"I think that the beginning of it, they did it well ... but they let the message get out of control," said ABC News consultant and former Bush administration strategist Matthew Dowd. "Opponents have seized on that and have been able to sort of push back and actually move poll numbers that started out in support of this bill, and now moved against it.
"I think the White House is trying its best to regrab hold of the message and try to resell this thing to the American public," Dowd told "Good Morning America."
In city after city, Democrats are encountering angry, and in some cases, raucous crowds.
In State College, Pa., Specter faced a jeering crowd, although it dimmed next to the town hall showdown on Tuesday, where even the extra police couldn't stop the raging crowd, some of whom hurled allegations that Specter was not abiding by the Constitution and not representing their interests.
"You have awakened a sleeping giant," one town hall attendee told Specter. "We are tired of this. This is why everybody in this room is so ticked off. I don't want this country turning into Russia, turning into a socialized country."
In Missouri, a visibly frustrated Sen. Claire McCaskill, D-Mo., was greeted Tuesday by a heckling crowd that loudly chanted, "No," when she asked if they trusted her.
Rep. Jim Cooper, D-Tenn., cancelled his speech at a middle school Friday after rumors spread that it would be a public forum on health care. His fellow congressman, Rep. Steve Cohen, D-Tenn., faced a rowdy audience at a town hall meeting Saturday and was met with loud boos.
For some, it has become even more extreme. A swastika was painted outside Rep. David Scott's Georgia office, and the Democrat believes it has everything to do with the heated health care debate that arose at a town hall meeting he organized Aug. 1.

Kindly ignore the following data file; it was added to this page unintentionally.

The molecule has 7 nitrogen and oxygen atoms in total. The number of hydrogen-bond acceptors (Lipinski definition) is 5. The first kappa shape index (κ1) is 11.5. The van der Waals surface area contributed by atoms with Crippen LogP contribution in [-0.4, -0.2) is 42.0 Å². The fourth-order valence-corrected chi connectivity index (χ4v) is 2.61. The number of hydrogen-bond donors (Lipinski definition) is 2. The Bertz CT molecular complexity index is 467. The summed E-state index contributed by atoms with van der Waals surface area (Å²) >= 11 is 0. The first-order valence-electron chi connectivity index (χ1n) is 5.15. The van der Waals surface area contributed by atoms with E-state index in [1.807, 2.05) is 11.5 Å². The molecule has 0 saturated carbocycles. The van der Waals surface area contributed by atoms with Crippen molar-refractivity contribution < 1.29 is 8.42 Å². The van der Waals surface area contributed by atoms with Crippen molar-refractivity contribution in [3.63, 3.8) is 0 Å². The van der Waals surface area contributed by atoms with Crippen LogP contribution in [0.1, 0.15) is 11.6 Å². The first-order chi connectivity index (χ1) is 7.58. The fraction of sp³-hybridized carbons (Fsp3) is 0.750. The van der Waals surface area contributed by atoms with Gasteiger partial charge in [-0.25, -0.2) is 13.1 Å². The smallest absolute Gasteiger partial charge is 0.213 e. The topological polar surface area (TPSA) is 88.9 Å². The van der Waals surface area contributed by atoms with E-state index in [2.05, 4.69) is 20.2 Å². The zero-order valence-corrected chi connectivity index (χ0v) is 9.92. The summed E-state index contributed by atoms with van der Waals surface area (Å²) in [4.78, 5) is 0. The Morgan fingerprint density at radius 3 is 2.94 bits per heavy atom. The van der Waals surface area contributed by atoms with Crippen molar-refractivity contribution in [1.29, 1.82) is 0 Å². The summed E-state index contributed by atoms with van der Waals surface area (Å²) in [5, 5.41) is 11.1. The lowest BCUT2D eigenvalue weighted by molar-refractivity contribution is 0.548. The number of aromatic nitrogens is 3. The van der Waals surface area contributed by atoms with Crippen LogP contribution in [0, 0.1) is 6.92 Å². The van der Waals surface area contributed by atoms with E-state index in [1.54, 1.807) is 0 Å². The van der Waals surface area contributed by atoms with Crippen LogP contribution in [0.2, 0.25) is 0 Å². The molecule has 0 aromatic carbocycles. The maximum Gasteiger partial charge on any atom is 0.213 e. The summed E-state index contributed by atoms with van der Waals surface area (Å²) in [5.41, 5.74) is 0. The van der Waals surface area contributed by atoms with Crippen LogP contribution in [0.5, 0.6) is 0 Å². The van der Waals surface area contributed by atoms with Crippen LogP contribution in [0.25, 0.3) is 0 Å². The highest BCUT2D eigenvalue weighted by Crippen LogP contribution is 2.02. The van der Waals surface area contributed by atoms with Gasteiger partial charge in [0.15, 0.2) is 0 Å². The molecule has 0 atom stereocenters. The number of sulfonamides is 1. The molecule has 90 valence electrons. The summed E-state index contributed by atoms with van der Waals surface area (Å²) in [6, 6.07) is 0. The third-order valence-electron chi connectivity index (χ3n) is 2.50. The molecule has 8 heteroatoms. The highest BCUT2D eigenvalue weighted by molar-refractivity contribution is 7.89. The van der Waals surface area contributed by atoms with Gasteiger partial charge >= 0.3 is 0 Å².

Rep. Dennis Moore, D-Kan., said he cancelled some health care town halls because he received two death threats.
"I'm kind of disinclined to hold town hall meetings if people are going to be angry and belligerent," Moore told ABC's radio affiliate KMBZ. "If people are going to be civil and respectful, I'm all for having those conversations. But public safety has to be a concern."
The president Tuesday addressed some of the dynamics playing out in the debate.
"The way politics works sometimes is that people who want to keep things the way they are will try to scare the heck out of folks, and they'll create boogeymen out there that just aren't real," Obama told the crowd in Portsmouth, which seemingly was full of his supporters, unlike the protestors outside.
The White House insisted that none of the attendees were pre-screened. Some attendees told ABC News they got their tickets through their local lawmakers or through a White House lottery at whitehouse.gov.
Obama's message Tuesday was targeted to a slightly different audience than his previous addresses. Instead of talking about the uninsured, the president focused more on what the elderly and the insured would get out of his plan. But in trying to curb concerns, he also didn't hold back in criticizing his opponents.